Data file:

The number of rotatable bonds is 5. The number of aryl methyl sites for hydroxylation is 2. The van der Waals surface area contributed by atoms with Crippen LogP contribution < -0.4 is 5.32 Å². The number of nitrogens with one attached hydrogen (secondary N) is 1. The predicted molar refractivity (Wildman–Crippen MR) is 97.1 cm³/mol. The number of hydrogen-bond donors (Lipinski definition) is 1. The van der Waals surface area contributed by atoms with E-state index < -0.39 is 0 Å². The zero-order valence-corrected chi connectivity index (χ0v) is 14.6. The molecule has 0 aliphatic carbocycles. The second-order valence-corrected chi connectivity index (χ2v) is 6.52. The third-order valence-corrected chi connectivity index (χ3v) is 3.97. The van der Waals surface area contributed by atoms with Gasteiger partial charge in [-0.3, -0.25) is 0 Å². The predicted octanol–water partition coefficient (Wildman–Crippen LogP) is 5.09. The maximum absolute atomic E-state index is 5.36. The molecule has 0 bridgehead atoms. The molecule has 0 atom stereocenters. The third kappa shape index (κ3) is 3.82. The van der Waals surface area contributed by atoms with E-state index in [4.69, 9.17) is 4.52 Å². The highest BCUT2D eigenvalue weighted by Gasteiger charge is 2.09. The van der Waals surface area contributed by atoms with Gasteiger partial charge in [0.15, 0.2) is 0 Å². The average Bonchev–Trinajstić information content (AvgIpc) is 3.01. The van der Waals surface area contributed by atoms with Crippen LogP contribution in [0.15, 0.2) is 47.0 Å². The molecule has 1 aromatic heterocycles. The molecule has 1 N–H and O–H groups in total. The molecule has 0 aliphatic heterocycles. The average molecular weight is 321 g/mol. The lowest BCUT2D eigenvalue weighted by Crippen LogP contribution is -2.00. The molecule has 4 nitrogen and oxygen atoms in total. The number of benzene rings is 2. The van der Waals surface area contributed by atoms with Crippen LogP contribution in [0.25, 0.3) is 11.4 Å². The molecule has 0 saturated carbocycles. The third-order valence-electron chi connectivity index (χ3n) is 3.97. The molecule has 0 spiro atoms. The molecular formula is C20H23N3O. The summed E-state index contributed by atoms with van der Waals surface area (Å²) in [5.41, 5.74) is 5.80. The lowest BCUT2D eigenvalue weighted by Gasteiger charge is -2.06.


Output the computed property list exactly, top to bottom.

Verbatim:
The number of rotatable bonds is 5. The number of aryl methyl sites for hydroxylation is 2. The van der Waals surface area contributed by atoms with Crippen LogP contribution < -0.4 is 5.32 Å². The number of nitrogens with one attached hydrogen (secondary N) is 1. The predicted molar refractivity (Wildman–Crippen MR) is 97.1 cm³/mol. The number of hydrogen-bond donors (Lipinski definition) is 1. The van der Waals surface area contributed by atoms with E-state index < -0.39 is 0 Å². The zero-order valence-corrected chi connectivity index (χ0v) is 14.6. The molecule has 0 aliphatic carbocycles. The second-order valence-corrected chi connectivity index (χ2v) is 6.52. The third-order valence-corrected chi connectivity index (χ3v) is 3.97. The van der Waals surface area contributed by atoms with Gasteiger partial charge in [-0.3, -0.25) is 0 Å². The predicted octanol–water partition coefficient (Wildman–Crippen LogP) is 5.09. The maximum absolute atomic E-state index is 5.36. The molecule has 0 bridgehead atoms. The molecule has 0 atom stereocenters. The third kappa shape index (κ3) is 3.82. The van der Waals surface area contributed by atoms with E-state index in [4.69, 9.17) is 4.52 Å². The highest BCUT2D eigenvalue weighted by Gasteiger charge is 2.09. The van der Waals surface area contributed by atoms with Gasteiger partial charge in [0.15, 0.2) is 0 Å². The average Bonchev–Trinajstić information content (AvgIpc) is 3.01. The van der Waals surface area contributed by atoms with Crippen LogP contribution in [0.15, 0.2) is 47.0 Å². The molecule has 1 aromatic heterocycles. The molecule has 1 N–H and O–H groups in total. The molecule has 0 aliphatic heterocycles. The average molecular weight is 321 g/mol. The lowest BCUT2D eigenvalue weighted by Crippen LogP contribution is -2.00. The molecule has 4 nitrogen and oxygen atoms in total. The number of benzene rings is 2. The van der Waals surface area contributed by atoms with Crippen LogP contribution in [0.25, 0.3) is 11.4 Å². The molecule has 0 saturated carbocycles. The third-order valence-electron chi connectivity index (χ3n) is 3.97. The molecule has 0 spiro atoms. The molecular formula is C20H23N3O. The summed E-state index contributed by atoms with van der Waals surface area (Å²) in [5.41, 5.74) is 5.80. The lowest BCUT2D eigenvalue weighted by Gasteiger charge is -2.06.